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Life Health > Health Insurance > Health Insurance

PPACA: Feds Give States More Time to Meet External Review Standards

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Federal regulators are pushing the deadline for state compliance with health insurance decision external review requirements back to Jan. 1, 2012.

The U.S. Treasury Department, the U.S. Labor Department and the U.S. Department of Health and Human Services (HHS) have announced that change and other, related changes in the rules governing handling of internal claims and appeals and external review processes in a preliminary version of a final rule posted on the website of the Labor Department’s Employee Benefits Security Administration.

The rules apply to non-grandfathered group health plans, holders of individual health coverage and members of governmental health plans. Depending on how many insured and self-insured plans retain “grandfathered status,” the rules could apply to about 157 million U.S. residents.

Congress included new federal internal review and external appeals standards in the Patient Protection and Affordable Care Act of 2010 (PPACA), which was signed into law March 23, 2010.

Federal departments issued interim final regulations implementing the PPACA appeal review standards in July 2010, and the Labor Deaprtment put out a technical release that postponed the enforcement data for some of the standards in September 2010. The Labor Department then changed and extended the grace period rules in March.

The Labor Department now is joining with the Treasury Department ahd HHS to change the end of a state external review transition period that was created for states.

The new transition period will end Dec. 31, 2011, rather than July 1, 2011.

The change means that affected insurers and self-insured plans can use the relevant state external

review process, rather than the federal review process, up until Jan. 1, 2012.

If a state has no external review process that meets interim federal standards, then affected insurers and self-insured plans in state can choose between using an external review process administered by HHS or a private, accredited independent review organization (IRO) process, officials say in the preamble to the proposed rule amendments.

In related news:

  • The Labor Department has published a guide for consumers showing that many states have failed to set up consumer assistance operations that can help guide patients through the appeals and review process.
  • The federal departments have eased health plan appeal and review consumer notice translation requirements, because of indications that take-up rates for translated materials have been low in California, a state that already has strict translation requirements. If a plan finds that 10% or more of the speakers of a language in a county it serves are unable to read English, it still must include a notice of availability of language services in that language in plan materials, but a plan now can meet the requirements by including a single-sentence notice for each target language in all materials distributed throughout the state.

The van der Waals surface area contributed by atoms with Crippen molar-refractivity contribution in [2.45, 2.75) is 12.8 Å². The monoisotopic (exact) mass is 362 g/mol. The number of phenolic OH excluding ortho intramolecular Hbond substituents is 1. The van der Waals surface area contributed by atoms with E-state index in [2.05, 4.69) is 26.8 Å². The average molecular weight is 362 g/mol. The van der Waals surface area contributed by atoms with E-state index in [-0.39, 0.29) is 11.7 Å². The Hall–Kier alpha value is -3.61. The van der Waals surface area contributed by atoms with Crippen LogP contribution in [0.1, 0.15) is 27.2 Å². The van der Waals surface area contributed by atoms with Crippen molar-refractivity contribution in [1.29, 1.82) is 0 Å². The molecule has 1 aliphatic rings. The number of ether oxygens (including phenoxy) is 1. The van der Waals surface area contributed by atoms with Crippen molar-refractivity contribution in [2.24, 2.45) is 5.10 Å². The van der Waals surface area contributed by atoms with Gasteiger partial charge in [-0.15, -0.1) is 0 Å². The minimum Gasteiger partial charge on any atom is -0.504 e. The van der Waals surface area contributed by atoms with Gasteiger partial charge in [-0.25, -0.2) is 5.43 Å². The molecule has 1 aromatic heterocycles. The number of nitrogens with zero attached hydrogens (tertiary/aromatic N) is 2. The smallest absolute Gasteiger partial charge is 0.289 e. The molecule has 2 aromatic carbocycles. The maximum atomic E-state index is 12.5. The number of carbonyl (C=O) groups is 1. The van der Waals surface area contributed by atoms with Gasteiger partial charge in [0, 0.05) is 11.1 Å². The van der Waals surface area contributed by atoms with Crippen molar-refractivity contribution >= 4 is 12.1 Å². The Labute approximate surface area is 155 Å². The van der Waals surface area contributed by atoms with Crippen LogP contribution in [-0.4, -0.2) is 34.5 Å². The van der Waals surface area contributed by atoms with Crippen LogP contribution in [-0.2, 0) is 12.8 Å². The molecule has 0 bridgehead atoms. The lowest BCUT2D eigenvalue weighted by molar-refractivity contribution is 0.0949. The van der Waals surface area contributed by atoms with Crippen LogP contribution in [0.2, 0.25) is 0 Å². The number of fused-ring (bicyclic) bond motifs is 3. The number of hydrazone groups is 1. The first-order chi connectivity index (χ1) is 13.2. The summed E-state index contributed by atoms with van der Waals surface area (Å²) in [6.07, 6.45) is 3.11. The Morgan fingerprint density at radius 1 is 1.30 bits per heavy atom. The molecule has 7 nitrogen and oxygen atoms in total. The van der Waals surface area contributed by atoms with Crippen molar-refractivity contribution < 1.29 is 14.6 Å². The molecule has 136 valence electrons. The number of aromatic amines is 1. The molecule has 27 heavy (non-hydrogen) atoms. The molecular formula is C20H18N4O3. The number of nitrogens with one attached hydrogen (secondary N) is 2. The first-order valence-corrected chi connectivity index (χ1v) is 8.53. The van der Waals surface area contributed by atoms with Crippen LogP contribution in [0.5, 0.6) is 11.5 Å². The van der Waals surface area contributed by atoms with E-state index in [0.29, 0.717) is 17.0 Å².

• The departments have eliminated a provision that could have required plans and insurers to “tag” non-English speaking enrollees, to ensure that those enrollees would always receive service in the preferred language.
  • A health insurer or health plan will not necessarily have to make urgent care decisions within 24 hours, if it accepts the provider’s definition of “urgent care,” but it must make urgent care decisions within 72 hours, and it must be able to make decisions more quickly “based on the medical exigencies involved,” officials say.

James Klein, president of the American Benefits Council, Washington, has put out a statement noting that the Obama administration has made some changes recommended by the council, such as adding a provision requiring that IRO reviews should focus on matters of medical judgment, rather than “any” adverse benefit determination.

“The proper role of independent review organizations is to resolve coverage disputes that sometimes involve complex questions such as whether a particular treatment is medically necessary,” Klein says in the statement. “But it certainly is not appropriate for these organizations to be making legal interpretations of the contractual terms of a health plan. The agencies got it right on this matter.”

Other external review program coverage from National Underwriter Life & Health:


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